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The Rules Of The Game No. 30: Life Ain’t Hard But It’s Too Long


Frank Kogan

There’s a new Willie Nelson album, Moment Of Forever, mostly but not entirely covers. Being hailed as one of Willie’s best ever (well, two of the three people I’ve talked to about it say so). I find it good but inconsistent. But the word “inconsistent” is wrong, in that I find his singing totally consistent and sometimes I connect thoroughly with it and sometimes hardly at all. And I can’t say why. In fact, I’m pretty sure I don’t get Willie Nelson. But I sometimes like him, despite not getting it.

Willie’s singing often verges on talking, since he puts so little juice into it that he seems to be barely sketching the melody. Yet he does get enough of the melody to make his tracks insanely beautiful, some of them. “The Bob Song,” on the new LP, is one of the great songs so far this year. I went back to listen to the original, by Big & Rich, on the little-noticed Big & Rich’s Supergalactic Fan Pak CD/DVD from 2004, which I’d entirely forgotten about (hadn’t recognized Willie’s track as a cover): found the original really annoying, too much Big and not enough Rich, which means that with Big Kenny dominating the vocals, B&R’s trademark close harmony was subdued and the song’s prettiness was dampened. And anyway they kept interrupting the music with shaggy-dog stories that were barely funny once, and not even inherently interesting—Big Kenny and John Rich going to a costume shop and dressing up like chickens and wearing Carmen Miranda hats, isn’t that hilarious—and only funny at all because Kenny thought they were funny, and it was amusing how much pleasure he got out of his bad jokes.

Willie’s version cuts out the yuks and is gorgeous with even less harmony than the Big & Rich. Some harmony shows up, a double-tracked Willie adding a second voice, I think, though it could be Big Kenny himself, who for sure appears in the background late in the song, not harmonizing but singing a countermelody (unless it’s John Rich not Big Kenny; I have trouble telling them apart when they’re in the higher register).

The lyrics are live-and-let-live platitudes, made interesting by the wordplay: “You swing from your tree and I’ll swing from mine/You have your lemons and I’ll have my limes/Funny we all act like monkeys sometime,” the implication being that tolerance is good because it allows people to get all goofy. Bob is a pirate, or so the lyrics claim, though no actual pirate behavior is mentioned—you know, stuff like fighting and kidnapping and plundering and killing, which is a pirate’s business but is not part of the song. Big & Rich typically sidestep such hard facts when they’re inviting everyone to join the human parade. But what Big & Rich do sometimes allude to is their own propensity towards destruction and self-destruction (from “Saved,” on their first album: “There was a time I tried to kill a man/Just for looking at me wrong”). The gorgeous harmonies on Big & Rich tracks carry with them a sadness no matter the content of the song, whether serious or silly. And with the sadness comes the idea that life isn’t something you easily get right. (So tolerance is good because people can’t help but act wrong, and somehow that’s part of a greater right.) On the Willie Nelson version of “The Bob Song,” a strangely echoing pennywhistle and a sousaphone add a sense of mystery while the primate in the foreground expounds his philosophy of life.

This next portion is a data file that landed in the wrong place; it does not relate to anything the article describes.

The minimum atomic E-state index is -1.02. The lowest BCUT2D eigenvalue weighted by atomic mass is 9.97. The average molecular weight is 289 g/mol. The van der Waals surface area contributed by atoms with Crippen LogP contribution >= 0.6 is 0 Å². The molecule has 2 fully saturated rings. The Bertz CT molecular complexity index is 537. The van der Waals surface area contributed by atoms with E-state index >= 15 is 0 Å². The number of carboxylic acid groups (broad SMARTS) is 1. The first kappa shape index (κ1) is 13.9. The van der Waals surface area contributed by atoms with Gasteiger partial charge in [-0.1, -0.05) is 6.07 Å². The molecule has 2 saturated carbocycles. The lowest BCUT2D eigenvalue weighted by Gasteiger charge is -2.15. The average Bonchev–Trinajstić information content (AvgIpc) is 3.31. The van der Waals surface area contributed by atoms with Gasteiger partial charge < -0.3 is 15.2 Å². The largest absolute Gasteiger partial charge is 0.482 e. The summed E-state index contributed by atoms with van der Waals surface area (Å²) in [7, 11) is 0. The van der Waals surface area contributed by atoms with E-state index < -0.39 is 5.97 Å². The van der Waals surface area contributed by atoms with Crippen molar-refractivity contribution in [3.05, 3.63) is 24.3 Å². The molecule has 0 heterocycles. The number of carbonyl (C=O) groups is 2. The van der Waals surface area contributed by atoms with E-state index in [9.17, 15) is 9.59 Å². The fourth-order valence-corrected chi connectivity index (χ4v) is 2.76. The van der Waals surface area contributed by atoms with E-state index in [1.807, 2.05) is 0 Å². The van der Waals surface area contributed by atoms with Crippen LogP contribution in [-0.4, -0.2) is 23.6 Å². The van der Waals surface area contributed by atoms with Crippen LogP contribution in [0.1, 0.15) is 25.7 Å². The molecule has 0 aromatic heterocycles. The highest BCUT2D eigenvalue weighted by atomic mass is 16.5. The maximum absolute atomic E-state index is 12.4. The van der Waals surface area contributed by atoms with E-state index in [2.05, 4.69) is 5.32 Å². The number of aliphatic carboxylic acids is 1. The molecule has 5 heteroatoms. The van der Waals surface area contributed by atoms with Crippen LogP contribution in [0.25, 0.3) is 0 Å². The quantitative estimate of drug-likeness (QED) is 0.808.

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To follow up on what I wrote last week about Miranda Lambert and the Nashville Scene’s Country Music Critics Poll, which she won handily, I did a little online research. I was wondering if people in the world at large shared pollster Geoff Himes’ view that there’s a big distinction between Miranda Lambert and Carrie Underwood and as a consequence a big difference in what fans of one or the other want. Geoff is claiming that we critics who voted Miranda are the sorts who like our own assumptions challenged and want to hear something we don’t already know, whereas the mass of fans who buy Carrie Underwood simply want reassurance and to hear their own ideas confirmed. Now, Geoff’s thesis is too stupid to even think about, but I was curious as to whether Miranda Lambert fans generally believe something similar themselves and whether Miranda fans and Carrie fans think in terms of there being an opposition between Miranda and Carrie.